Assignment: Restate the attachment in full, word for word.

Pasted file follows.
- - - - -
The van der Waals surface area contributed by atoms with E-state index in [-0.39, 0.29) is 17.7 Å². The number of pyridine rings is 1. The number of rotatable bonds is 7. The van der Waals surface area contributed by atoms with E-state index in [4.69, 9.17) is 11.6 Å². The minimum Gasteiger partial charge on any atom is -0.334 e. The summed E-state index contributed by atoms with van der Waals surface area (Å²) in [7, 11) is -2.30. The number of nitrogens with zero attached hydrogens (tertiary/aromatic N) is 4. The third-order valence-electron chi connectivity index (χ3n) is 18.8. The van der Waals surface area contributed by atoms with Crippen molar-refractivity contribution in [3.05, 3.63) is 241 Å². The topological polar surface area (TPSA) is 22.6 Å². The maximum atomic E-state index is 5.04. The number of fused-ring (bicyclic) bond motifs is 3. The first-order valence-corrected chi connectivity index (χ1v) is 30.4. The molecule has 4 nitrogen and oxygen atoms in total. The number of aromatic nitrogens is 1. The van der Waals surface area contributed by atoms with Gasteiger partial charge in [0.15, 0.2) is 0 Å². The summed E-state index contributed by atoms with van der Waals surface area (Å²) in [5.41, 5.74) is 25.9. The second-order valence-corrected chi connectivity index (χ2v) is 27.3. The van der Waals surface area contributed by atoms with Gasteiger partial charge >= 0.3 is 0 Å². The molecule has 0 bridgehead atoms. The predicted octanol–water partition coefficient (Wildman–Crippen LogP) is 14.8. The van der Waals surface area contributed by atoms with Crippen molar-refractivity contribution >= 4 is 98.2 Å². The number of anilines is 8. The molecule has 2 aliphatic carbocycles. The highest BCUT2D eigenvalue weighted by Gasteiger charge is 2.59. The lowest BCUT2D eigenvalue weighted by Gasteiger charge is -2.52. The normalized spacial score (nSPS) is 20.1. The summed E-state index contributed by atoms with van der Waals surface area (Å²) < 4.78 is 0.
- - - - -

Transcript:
The van der Waals surface area contributed by atoms with E-state index in [-0.39, 0.29) is 17.7 Å². The number of pyridine rings is 1. The number of rotatable bonds is 7. The van der Waals surface area contributed by atoms with E-state index in [4.69, 9.17) is 11.6 Å². The minimum Gasteiger partial charge on any atom is -0.334 e. The summed E-state index contributed by atoms with van der Waals surface area (Å²) in [7, 11) is -2.30. The number of nitrogens with zero attached hydrogens (tertiary/aromatic N) is 4. The third-order valence-electron chi connectivity index (χ3n) is 18.8. The van der Waals surface area contributed by atoms with Crippen molar-refractivity contribution in [3.05, 3.63) is 241 Å². The topological polar surface area (TPSA) is 22.6 Å². The maximum atomic E-state index is 5.04. The number of fused-ring (bicyclic) bond motifs is 3. The first-order valence-corrected chi connectivity index (χ1v) is 30.4. The molecule has 4 nitrogen and oxygen atoms in total. The number of aromatic nitrogens is 1. The van der Waals surface area contributed by atoms with Gasteiger partial charge in [0.15, 0.2) is 0 Å². The summed E-state index contributed by atoms with van der Waals surface area (Å²) in [5.41, 5.74) is 25.9. The second-order valence-corrected chi connectivity index (χ2v) is 27.3. The van der Waals surface area contributed by atoms with Gasteiger partial charge >= 0.3 is 0 Å². The molecule has 0 bridgehead atoms. The predicted octanol–water partition coefficient (Wildman–Crippen LogP) is 14.8. The van der Waals surface area contributed by atoms with Crippen molar-refractivity contribution >= 4 is 98.2 Å². The number of anilines is 8. The molecule has 2 aliphatic carbocycles. The highest BCUT2D eigenvalue weighted by Gasteiger charge is 2.59. The lowest BCUT2D eigenvalue weighted by Gasteiger charge is -2.52. The normalized spacial score (nSPS) is 20.1. The summed E-state index contributed by atoms with van der Waals surface area (Å²) < 4.78 is 0.